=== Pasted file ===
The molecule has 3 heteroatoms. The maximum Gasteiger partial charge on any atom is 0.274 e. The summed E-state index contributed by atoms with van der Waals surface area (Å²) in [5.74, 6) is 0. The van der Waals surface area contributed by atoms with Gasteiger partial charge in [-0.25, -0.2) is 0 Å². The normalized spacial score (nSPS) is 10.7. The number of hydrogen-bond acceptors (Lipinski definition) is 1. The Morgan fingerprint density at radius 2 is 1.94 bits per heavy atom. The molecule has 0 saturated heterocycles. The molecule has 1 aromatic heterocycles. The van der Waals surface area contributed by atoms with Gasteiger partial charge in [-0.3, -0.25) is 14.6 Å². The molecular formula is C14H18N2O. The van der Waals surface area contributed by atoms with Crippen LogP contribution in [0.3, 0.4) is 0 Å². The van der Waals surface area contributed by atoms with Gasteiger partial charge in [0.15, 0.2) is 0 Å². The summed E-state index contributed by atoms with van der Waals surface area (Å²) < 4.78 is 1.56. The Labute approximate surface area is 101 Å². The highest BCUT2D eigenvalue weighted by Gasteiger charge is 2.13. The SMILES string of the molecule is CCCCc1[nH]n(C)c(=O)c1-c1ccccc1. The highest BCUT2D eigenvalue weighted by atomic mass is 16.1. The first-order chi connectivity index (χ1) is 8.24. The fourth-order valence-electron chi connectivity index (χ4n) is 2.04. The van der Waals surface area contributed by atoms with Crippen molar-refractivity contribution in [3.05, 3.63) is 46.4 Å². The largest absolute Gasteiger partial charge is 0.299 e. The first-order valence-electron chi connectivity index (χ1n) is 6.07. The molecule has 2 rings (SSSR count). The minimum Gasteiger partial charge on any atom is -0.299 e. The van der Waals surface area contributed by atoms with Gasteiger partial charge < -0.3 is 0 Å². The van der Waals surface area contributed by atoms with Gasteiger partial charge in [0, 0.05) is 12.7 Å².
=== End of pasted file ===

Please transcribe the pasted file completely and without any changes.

The molecule has 3 heteroatoms. The maximum Gasteiger partial charge on any atom is 0.274 e. The summed E-state index contributed by atoms with van der Waals surface area (Å²) in [5.74, 6) is 0. The van der Waals surface area contributed by atoms with Gasteiger partial charge in [-0.25, -0.2) is 0 Å². The normalized spacial score (nSPS) is 10.7. The number of hydrogen-bond acceptors (Lipinski definition) is 1. The Morgan fingerprint density at radius 2 is 1.94 bits per heavy atom. The molecule has 0 saturated heterocycles. The molecule has 1 aromatic heterocycles. The van der Waals surface area contributed by atoms with Gasteiger partial charge in [-0.3, -0.25) is 14.6 Å². The molecular formula is C14H18N2O. The van der Waals surface area contributed by atoms with Crippen LogP contribution in [0.3, 0.4) is 0 Å². The van der Waals surface area contributed by atoms with Gasteiger partial charge in [0.15, 0.2) is 0 Å². The summed E-state index contributed by atoms with van der Waals surface area (Å²) < 4.78 is 1.56. The Labute approximate surface area is 101 Å². The highest BCUT2D eigenvalue weighted by Gasteiger charge is 2.13. The SMILES string of the molecule is CCCCc1[nH]n(C)c(=O)c1-c1ccccc1. The highest BCUT2D eigenvalue weighted by atomic mass is 16.1. The first-order chi connectivity index (χ1) is 8.24. The fourth-order valence-electron chi connectivity index (χ4n) is 2.04. The van der Waals surface area contributed by atoms with Crippen molar-refractivity contribution in [3.05, 3.63) is 46.4 Å². The largest absolute Gasteiger partial charge is 0.299 e. The first-order valence-electron chi connectivity index (χ1n) is 6.07. The molecule has 2 rings (SSSR count). The minimum Gasteiger partial charge on any atom is -0.299 e. The van der Waals surface area contributed by atoms with Gasteiger partial charge < -0.3 is 0 Å². The van der Waals surface area contributed by atoms with Gasteiger partial charge in [0, 0.05) is 12.7 Å².